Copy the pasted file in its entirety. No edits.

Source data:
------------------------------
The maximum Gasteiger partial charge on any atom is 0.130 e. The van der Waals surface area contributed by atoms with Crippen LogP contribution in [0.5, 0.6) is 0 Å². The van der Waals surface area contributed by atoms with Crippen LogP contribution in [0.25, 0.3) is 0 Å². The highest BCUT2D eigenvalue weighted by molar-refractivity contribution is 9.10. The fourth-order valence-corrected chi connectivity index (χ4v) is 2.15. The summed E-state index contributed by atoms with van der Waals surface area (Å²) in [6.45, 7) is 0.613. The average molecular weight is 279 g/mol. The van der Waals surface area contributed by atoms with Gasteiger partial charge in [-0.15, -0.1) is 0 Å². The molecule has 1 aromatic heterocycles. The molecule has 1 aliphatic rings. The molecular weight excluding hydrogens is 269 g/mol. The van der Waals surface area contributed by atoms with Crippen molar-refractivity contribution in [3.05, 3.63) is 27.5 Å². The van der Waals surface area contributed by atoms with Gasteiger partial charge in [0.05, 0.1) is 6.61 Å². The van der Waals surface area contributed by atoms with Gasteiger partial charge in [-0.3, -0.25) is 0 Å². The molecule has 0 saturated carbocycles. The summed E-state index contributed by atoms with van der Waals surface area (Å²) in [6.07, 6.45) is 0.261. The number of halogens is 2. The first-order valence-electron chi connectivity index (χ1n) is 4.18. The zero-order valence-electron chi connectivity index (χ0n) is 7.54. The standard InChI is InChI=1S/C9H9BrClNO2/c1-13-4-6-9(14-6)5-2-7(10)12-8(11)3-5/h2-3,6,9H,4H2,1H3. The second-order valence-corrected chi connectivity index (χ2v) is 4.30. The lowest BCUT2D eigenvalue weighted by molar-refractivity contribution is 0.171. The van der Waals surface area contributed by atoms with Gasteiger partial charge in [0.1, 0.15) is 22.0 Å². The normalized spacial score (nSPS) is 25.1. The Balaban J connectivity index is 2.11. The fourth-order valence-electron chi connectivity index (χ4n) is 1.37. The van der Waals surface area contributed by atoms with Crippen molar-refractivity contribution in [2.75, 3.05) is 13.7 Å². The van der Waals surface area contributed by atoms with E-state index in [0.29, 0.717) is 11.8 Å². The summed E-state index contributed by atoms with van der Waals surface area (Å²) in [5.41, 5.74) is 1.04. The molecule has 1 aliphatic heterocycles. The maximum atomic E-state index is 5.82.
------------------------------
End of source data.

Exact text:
The maximum Gasteiger partial charge on any atom is 0.130 e. The van der Waals surface area contributed by atoms with Crippen LogP contribution in [0.5, 0.6) is 0 Å². The van der Waals surface area contributed by atoms with Crippen LogP contribution in [0.25, 0.3) is 0 Å². The highest BCUT2D eigenvalue weighted by molar-refractivity contribution is 9.10. The fourth-order valence-corrected chi connectivity index (χ4v) is 2.15. The summed E-state index contributed by atoms with van der Waals surface area (Å²) in [6.45, 7) is 0.613. The average molecular weight is 279 g/mol. The van der Waals surface area contributed by atoms with Gasteiger partial charge in [-0.15, -0.1) is 0 Å². The molecule has 1 aromatic heterocycles. The molecule has 1 aliphatic rings. The molecular weight excluding hydrogens is 269 g/mol. The van der Waals surface area contributed by atoms with Crippen molar-refractivity contribution in [3.05, 3.63) is 27.5 Å². The van der Waals surface area contributed by atoms with Gasteiger partial charge in [0.05, 0.1) is 6.61 Å². The van der Waals surface area contributed by atoms with Gasteiger partial charge in [-0.3, -0.25) is 0 Å². The molecule has 0 saturated carbocycles. The summed E-state index contributed by atoms with van der Waals surface area (Å²) in [6.07, 6.45) is 0.261. The number of halogens is 2. The first-order valence-electron chi connectivity index (χ1n) is 4.18. The zero-order valence-electron chi connectivity index (χ0n) is 7.54. The standard InChI is InChI=1S/C9H9BrClNO2/c1-13-4-6-9(14-6)5-2-7(10)12-8(11)3-5/h2-3,6,9H,4H2,1H3. The second-order valence-corrected chi connectivity index (χ2v) is 4.30. The lowest BCUT2D eigenvalue weighted by molar-refractivity contribution is 0.171. The van der Waals surface area contributed by atoms with Gasteiger partial charge in [0.1, 0.15) is 22.0 Å². The normalized spacial score (nSPS) is 25.1. The Balaban J connectivity index is 2.11. The fourth-order valence-electron chi connectivity index (χ4n) is 1.37. The van der Waals surface area contributed by atoms with Crippen molar-refractivity contribution in [2.75, 3.05) is 13.7 Å². The van der Waals surface area contributed by atoms with E-state index in [0.29, 0.717) is 11.8 Å². The summed E-state index contributed by atoms with van der Waals surface area (Å²) in [5.41, 5.74) is 1.04. The molecule has 1 aliphatic heterocycles. The maximum atomic E-state index is 5.82.